The Agencies reiterate and stress the expectation described in the 2005 Guidance that financial institutions should perform periodic risk assessments and adjust their customer authentication controls as appropriate in response to new threats to customers' online accounts. Financial institutions should review and update their existing risk assessments as new information becomes available, prior to implementing new electronic financial services, or at least every twelve months. Updated risk assessments should consider, but not be limited to, the following factors:

  • changes in the internal and external threat environment, including those discussed in the Appendix to this Supplement;
  • changes in the customer base adopting electronic banking;
  • changes in the customer functionality offered through electronic banking; and
  • actual incidents of security breaches, identity theft, or fraud experienced by the institution or industry.

Customer Authentication for High-Risk Transactions

The 2005 Guidance's definition of "high-risk transactions" remains unchanged, i.e., electronic transactions involving access to customer information or the movement of funds to other parties. However, since 2005, more customers [both consumers and businesses] are conducting online transactions. The Agencies believe that it is prudent to recognize and address the fact that not every online transaction poses the same level of risk. Therefore, financial institutions should implement more robust controls as the risk level of the transaction increases.

Retail/Consumer Banking

Online consumer transactions generally involve accessing account information, bill payment, intrabank funds transfers, and occasional interbank funds transfers or wire transfers. Since the frequency and dollar amounts of these transactions are generally lower than commercial transactions, they pose a comparatively lower level of risk. Financial institutions should implement layered security, as described herein, consistent with the risk for covered consumer transactions.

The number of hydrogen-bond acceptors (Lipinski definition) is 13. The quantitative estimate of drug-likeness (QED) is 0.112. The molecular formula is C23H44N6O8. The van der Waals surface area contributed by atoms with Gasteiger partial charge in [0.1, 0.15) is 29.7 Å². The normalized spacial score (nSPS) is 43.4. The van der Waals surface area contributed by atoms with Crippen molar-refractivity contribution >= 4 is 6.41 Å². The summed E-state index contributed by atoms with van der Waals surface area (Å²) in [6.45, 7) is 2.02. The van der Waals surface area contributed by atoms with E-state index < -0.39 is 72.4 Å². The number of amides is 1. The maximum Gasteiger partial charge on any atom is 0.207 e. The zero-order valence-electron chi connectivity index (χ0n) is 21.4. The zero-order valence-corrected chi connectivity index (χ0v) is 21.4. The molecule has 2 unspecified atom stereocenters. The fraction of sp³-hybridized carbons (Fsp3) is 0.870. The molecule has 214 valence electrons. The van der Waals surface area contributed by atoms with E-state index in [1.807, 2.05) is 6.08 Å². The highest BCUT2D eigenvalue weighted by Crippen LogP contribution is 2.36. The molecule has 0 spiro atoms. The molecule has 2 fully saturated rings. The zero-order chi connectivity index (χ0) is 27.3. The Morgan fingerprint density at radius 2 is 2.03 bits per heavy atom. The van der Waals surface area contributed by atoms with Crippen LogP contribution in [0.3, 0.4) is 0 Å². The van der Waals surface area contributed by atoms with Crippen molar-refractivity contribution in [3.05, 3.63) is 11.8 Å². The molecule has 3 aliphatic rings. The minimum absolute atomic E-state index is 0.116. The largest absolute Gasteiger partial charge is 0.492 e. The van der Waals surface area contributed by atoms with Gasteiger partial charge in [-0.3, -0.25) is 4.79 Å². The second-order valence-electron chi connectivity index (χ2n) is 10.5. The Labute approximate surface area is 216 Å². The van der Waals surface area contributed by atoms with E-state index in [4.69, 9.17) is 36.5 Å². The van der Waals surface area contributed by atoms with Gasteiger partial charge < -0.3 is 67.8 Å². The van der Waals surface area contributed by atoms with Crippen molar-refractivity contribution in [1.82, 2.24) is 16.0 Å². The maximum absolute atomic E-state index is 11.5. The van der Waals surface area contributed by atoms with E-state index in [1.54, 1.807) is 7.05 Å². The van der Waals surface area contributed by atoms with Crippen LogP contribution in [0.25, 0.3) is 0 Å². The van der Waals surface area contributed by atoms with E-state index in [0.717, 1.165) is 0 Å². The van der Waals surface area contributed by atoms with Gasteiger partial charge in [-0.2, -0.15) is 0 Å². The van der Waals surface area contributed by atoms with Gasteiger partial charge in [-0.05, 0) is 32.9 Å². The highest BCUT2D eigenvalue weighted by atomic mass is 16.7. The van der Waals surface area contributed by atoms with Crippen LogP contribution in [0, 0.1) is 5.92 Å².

Business/Commercial Banking

Online business transactions generally involve ACH file origination and frequent interbank wire transfers. Since the frequency and dollar amounts of these transactions are generally higher than consumer transactions, they pose a comparatively increased level of risk to the institution and its customer. Financial institutions should implement layered security, as described herein, utilizing controls consistent with the increased level of risk for covered business transactions. Additionally, the Agencies recommend that institutions offer multifactor authentication to their business customers.

Layered Security Programs

Layered security is characterized by the use of different controls at different points in a transaction process so that a weakness in one control is generally compensated for by the strength of a different control. Layered security can substantially strengthen the overall security of Internet-based services and be effective in protecting sensitive customer information, preventing identity theft, and reducing account takeovers and the resulting financial losses. It should be noted that other regulations and guidelines also specifically address financial institutions' responsibilities to protect customer information and prevent identity theft. Financial institutions should implement a layered approach to security for high-risk Internet-based systems.

Effective controls that may be included in a layered security program include, but are not limited to:

  • fraud detection and monitoring systems that include consideration of customer history and behavior and enable a timely and effective institution response;
  • the use of dual customer authorization through different access devices;
  • the use of out-of-band verification for transactions;
  • the use of "positive pay," debit blocks, and other techniques to appropriately limit the transactional use of the account;
  • enhanced controls over account activities, such as transaction value thresholds, payment recipients, number of transactions allowed per day, and allowable payment windows [e.g., days and times];
  • Internet protocol [IP] reputation-based tools to block connection to banking servers from IP addresses known or suspected to be associated with fraudulent activities;